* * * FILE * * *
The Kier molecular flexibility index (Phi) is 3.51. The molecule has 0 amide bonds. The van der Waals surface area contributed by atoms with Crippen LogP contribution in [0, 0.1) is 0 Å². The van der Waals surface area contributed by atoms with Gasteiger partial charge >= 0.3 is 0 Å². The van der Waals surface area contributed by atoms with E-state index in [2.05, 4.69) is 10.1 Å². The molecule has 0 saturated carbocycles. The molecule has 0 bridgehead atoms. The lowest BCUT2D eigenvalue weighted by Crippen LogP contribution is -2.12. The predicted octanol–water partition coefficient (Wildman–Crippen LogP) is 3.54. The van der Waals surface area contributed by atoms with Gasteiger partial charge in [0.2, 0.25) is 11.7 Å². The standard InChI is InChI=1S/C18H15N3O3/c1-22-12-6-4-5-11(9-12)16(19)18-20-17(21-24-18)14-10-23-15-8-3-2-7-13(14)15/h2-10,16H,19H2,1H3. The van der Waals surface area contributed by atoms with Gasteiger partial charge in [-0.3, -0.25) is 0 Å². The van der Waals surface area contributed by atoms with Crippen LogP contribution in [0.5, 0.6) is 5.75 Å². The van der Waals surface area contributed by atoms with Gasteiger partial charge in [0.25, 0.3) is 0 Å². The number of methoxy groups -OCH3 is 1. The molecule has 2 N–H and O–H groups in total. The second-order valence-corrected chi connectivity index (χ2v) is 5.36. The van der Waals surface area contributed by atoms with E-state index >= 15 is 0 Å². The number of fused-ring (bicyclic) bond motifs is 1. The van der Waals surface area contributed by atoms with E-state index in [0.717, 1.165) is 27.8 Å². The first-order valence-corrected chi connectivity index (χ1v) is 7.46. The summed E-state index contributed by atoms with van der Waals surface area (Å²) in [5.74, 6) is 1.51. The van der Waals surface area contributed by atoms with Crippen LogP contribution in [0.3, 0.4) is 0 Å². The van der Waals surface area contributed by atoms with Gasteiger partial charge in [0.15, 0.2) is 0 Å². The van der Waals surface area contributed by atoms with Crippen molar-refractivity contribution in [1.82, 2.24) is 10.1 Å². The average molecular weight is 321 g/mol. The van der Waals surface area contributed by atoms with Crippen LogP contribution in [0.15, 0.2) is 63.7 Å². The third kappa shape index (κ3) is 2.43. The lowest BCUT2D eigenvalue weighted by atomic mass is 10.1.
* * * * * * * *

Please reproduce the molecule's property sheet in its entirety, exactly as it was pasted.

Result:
The Kier molecular flexibility index (Phi) is 3.51. The molecule has 0 amide bonds. The van der Waals surface area contributed by atoms with Crippen LogP contribution in [0, 0.1) is 0 Å². The van der Waals surface area contributed by atoms with Gasteiger partial charge >= 0.3 is 0 Å². The van der Waals surface area contributed by atoms with E-state index in [2.05, 4.69) is 10.1 Å². The molecule has 0 saturated carbocycles. The molecule has 0 bridgehead atoms. The lowest BCUT2D eigenvalue weighted by Crippen LogP contribution is -2.12. The predicted octanol–water partition coefficient (Wildman–Crippen LogP) is 3.54. The van der Waals surface area contributed by atoms with Gasteiger partial charge in [0.2, 0.25) is 11.7 Å². The standard InChI is InChI=1S/C18H15N3O3/c1-22-12-6-4-5-11(9-12)16(19)18-20-17(21-24-18)14-10-23-15-8-3-2-7-13(14)15/h2-10,16H,19H2,1H3. The van der Waals surface area contributed by atoms with Gasteiger partial charge in [-0.3, -0.25) is 0 Å². The van der Waals surface area contributed by atoms with Crippen LogP contribution in [0.5, 0.6) is 5.75 Å². The van der Waals surface area contributed by atoms with Gasteiger partial charge in [0.25, 0.3) is 0 Å². The number of methoxy groups -OCH3 is 1. The molecule has 2 N–H and O–H groups in total. The second-order valence-corrected chi connectivity index (χ2v) is 5.36. The van der Waals surface area contributed by atoms with E-state index >= 15 is 0 Å². The number of fused-ring (bicyclic) bond motifs is 1. The van der Waals surface area contributed by atoms with E-state index in [0.717, 1.165) is 27.8 Å². The first-order valence-corrected chi connectivity index (χ1v) is 7.46. The summed E-state index contributed by atoms with van der Waals surface area (Å²) in [5.74, 6) is 1.51. The van der Waals surface area contributed by atoms with Crippen LogP contribution in [0.3, 0.4) is 0 Å². The van der Waals surface area contributed by atoms with Gasteiger partial charge in [0.15, 0.2) is 0 Å². The van der Waals surface area contributed by atoms with Crippen molar-refractivity contribution in [1.82, 2.24) is 10.1 Å². The average molecular weight is 321 g/mol. The van der Waals surface area contributed by atoms with Crippen LogP contribution in [0.15, 0.2) is 63.7 Å². The third kappa shape index (κ3) is 2.43. The lowest BCUT2D eigenvalue weighted by atomic mass is 10.1.